Marshall resigned from his post of Chief of Staff in 1945 but did not retire as regulations stipulate that Generals of the Army remain on active duty for life.
en.wikipedia.org /wiki/George_Marshall   (1475 words)

  
 Heroes of History Lecture: George Marshall, An American for All Seasons
In 1897, Marshall went to the Virginia Military Institute, the redoubtable old Virginia school that believed in using military means to educate productive civilian citizens, men--it was all male in those days--who would be prepared to answer their country's call as citizen soldiers during wartime.
Marshall, in fact, would remain a lieutenant for fourteen years, which was standard for his generation, and, much later, a lieutenant colonel for eleven.
However, Marshall had made himself literally indispensable to the president and to the country as head of the army-not of its largest invading force abroad, but in Washington as head of the army's 8.3 millions of men and women in uniform.
www.wethepeople.gov /heroes/buntinglecture.html   (2044 words)

  
 General George C. Marshall and the Atomic Bombing of Japan
Marshall's main task in 1945 was to prepare for a possible invasion of mainland Japan, scheduled to begin that year on Nov. 1st.
He recalled, "General Marshall stated that from the point of view of the postwar safety of the nation he would have to argue against the use of the bomb in World War II, at least if its existence could be kept secret.
Though the a-bomb might not end the war quickly, Marshall felt the atomic bomb could be useful in his primary area of responsibility, the proposed invasion of the Japanese mainland.
www.doug-long.com /marshall.htm   (1226 words)

  
 Teaching Packet
It was Marshall who selected the officer corps and it was Marshall who played a leading role in planning military operations on a global scale.
To commemorate the fiftieth anniversary of the Marshall Plan, the National Portrait Gallery and the George C. Marshall Foundation have produced this exhibition, remembering Marshall and the leaders with whom he helped shape history for much of the twentieth century.
George Marshall was the first soldier to be awarded this prize.
www.trumanlibrary.org /marshall/teach.htm   (1111 words)

  
 General George C. Marshall in World War II
General Marshall turned down this offer because he felt he was needed in Washington, and a change of command at the last moment simply for his reputation and ego was not appropriate.
Marshall returned to Washington to become head of the War Department's War Plans Division and then deputy chief of staff (1938-39), prior to being selected by Franklin D. Roosevelt to be army chief of staff (1939-45).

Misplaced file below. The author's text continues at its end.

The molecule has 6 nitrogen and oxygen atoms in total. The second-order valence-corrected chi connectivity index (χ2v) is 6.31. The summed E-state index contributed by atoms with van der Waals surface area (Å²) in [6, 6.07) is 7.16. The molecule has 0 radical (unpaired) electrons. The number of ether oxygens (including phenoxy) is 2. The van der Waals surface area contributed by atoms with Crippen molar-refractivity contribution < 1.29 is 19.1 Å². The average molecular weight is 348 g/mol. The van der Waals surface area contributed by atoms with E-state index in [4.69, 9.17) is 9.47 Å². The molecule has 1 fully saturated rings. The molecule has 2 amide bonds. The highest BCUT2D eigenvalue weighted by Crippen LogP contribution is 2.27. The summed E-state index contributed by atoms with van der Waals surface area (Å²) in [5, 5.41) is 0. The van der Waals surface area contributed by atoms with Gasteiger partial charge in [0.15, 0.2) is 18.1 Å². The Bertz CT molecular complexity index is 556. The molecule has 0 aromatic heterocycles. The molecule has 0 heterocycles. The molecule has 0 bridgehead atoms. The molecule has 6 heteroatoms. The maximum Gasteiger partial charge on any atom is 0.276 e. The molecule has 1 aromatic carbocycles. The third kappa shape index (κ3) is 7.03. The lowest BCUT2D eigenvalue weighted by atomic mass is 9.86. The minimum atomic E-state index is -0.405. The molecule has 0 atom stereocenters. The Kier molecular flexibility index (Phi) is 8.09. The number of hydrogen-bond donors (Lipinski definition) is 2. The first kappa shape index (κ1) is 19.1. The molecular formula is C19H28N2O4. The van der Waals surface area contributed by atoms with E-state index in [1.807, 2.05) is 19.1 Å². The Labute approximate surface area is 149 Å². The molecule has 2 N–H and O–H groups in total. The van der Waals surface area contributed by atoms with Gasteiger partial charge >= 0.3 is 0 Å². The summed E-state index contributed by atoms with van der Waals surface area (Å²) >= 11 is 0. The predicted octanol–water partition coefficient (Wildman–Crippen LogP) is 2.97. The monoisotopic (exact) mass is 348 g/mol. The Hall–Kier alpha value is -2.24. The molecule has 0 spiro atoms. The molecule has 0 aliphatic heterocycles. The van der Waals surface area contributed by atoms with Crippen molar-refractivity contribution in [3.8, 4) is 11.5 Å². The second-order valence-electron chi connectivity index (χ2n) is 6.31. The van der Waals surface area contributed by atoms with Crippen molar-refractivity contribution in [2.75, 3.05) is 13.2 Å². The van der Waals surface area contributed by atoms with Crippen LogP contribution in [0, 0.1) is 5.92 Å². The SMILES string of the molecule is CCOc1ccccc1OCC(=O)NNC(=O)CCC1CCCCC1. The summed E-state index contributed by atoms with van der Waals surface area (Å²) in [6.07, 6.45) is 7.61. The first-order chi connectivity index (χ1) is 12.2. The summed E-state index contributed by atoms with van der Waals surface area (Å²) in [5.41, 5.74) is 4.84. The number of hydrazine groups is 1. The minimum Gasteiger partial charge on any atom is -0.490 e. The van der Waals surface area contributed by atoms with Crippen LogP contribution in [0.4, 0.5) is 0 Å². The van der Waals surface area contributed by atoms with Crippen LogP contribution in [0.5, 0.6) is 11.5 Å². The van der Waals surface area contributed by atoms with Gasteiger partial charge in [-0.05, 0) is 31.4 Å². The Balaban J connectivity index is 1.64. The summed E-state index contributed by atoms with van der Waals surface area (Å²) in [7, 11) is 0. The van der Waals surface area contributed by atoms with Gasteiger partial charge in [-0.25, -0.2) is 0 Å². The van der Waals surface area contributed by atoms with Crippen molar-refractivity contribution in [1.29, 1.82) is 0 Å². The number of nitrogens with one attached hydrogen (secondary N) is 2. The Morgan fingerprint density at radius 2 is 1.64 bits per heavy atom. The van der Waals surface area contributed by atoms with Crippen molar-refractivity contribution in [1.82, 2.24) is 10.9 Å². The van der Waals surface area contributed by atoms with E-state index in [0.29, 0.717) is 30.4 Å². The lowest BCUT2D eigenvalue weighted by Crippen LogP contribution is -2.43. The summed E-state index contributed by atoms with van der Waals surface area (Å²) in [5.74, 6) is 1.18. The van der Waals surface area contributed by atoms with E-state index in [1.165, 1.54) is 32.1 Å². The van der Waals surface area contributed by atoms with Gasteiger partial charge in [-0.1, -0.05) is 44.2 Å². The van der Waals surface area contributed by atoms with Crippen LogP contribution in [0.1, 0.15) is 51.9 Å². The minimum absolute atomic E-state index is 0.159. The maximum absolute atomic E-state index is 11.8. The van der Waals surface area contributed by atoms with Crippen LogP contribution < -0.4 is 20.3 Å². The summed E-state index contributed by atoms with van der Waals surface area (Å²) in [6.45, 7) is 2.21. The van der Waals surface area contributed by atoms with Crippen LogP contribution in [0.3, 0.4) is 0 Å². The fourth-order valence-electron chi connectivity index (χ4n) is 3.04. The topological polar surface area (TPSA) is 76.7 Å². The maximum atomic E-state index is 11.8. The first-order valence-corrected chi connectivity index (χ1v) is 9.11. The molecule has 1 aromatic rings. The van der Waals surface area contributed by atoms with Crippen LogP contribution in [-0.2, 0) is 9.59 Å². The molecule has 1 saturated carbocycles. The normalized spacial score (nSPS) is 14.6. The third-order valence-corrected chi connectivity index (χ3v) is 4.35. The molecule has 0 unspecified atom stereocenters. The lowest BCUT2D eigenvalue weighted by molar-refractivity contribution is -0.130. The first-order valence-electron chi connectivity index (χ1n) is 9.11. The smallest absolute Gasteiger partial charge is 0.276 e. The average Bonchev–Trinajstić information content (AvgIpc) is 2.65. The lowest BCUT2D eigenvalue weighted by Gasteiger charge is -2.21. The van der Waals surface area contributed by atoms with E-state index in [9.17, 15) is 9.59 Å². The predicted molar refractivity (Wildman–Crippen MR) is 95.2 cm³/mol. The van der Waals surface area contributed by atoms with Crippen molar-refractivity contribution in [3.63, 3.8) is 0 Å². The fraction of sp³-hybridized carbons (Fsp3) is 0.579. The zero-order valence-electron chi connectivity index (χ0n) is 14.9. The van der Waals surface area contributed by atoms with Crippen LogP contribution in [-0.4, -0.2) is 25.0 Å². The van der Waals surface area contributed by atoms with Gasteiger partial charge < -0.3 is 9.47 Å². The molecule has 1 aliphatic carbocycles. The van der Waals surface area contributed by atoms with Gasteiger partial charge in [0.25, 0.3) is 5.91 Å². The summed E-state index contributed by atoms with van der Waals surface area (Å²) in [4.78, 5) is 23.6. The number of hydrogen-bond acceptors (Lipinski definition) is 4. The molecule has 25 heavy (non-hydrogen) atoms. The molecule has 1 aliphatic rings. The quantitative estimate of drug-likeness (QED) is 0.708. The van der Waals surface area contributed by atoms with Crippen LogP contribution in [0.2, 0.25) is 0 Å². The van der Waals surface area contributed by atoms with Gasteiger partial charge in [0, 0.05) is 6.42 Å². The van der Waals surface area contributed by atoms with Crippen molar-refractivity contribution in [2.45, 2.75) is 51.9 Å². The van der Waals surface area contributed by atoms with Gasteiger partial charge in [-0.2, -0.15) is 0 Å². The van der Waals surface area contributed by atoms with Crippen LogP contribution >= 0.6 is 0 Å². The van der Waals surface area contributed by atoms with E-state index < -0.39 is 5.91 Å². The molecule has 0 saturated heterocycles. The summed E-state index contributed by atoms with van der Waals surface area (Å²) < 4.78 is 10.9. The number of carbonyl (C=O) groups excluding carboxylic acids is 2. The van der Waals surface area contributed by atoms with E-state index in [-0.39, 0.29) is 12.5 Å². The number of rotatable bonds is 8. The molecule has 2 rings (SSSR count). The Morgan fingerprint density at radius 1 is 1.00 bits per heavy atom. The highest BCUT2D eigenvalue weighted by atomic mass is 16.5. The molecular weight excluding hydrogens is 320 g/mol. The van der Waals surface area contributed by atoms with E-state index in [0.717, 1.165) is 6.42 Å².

Marshall died at Walter Reed Hospital on October 16, 1959, and is buried in Arlington National Cemetery.
www.m1-garand.com /Marshall.htm   (866 words)

  
 George C. Marshall biography: Fighting Wars, Planning for Peace — About the Book
Marshall prided himself on his lack of emotion and, unlike his protégé, Dwight D. Eisenhower, Marshall never had any desire to be president—though others lobbied him to be a candidate.
Later, Marshall served as Secretary of State during the Berlin Airlift and then served as Secretary of Defense during the Korean War.
It was all quite a lot for a boy who was a mediocre student, and whose brother feared he would disgrace the family name when he went away to military school.
www.georgecmarshall.us   (309 words)

  
 George C. Marshall - Biography
Marshall's father owned a prosperous coal business in Pennsylvania, but the boy, deciding to become a soldier, enrolled at the Virginia Military Institute from which he was graduated in 1901 as senior first captain of the Corps of Cadets.
In July, 1938, Marshall accepted a post with the General Staff in Washington, D. C., and in September, 1939, was named chief of staff, with the rank of general, by President Roosevelt.
Marshall, George C., The Winning of the War in Europe and the Pacific: Biennial Report of the Chief of Staff of the United States Army, July 1, 1943, to June 30, 1945, to the Secretary of War.
nobelprize.org /nobel_prizes/peace/laureates/1953/marshall-bio.html   (708 words)

  
 Marshall Plan Speech   (Site not responding. Last check: 2007-10-20)
George Catlett Marshall was born in Pennsylvania on 31 December 1880.
The mandate of the OEEC was to continue work on a joint recovery programme and in particular to supervise the distribution of aid.
General Marshall was awarded the Nobel Peace Prize in 1953 for his role as architect and advocate of the Marshall Plan.
www.oecd.org /document/10/0,2340,en_2649_201185_1876938_1_1_1_1,00.html   (1549 words)

  
 General George C. Marshall House
Marshall is perhaps best known as the architect of the post-World War II 1947 European Recovery Program, known as the Marshall Plan, which launched the restoration of Europe's economy.
Marshall bought it for $16,000--it was the first home he and his wife ever owned--and named it for the Greek oracle, Dodona, who spoke from the top of the kind of oak trees that proliferate on the 3.92-acre estate.
General Marshall's favorite pastime was being an in-town gentleman farmer, tending to a large vegetable plot and flower garden.
www.cr.nps.gov /nr/travel/journey/gen.htm   (395 words)

  
 Saving Private Ryan: General George C. Marshall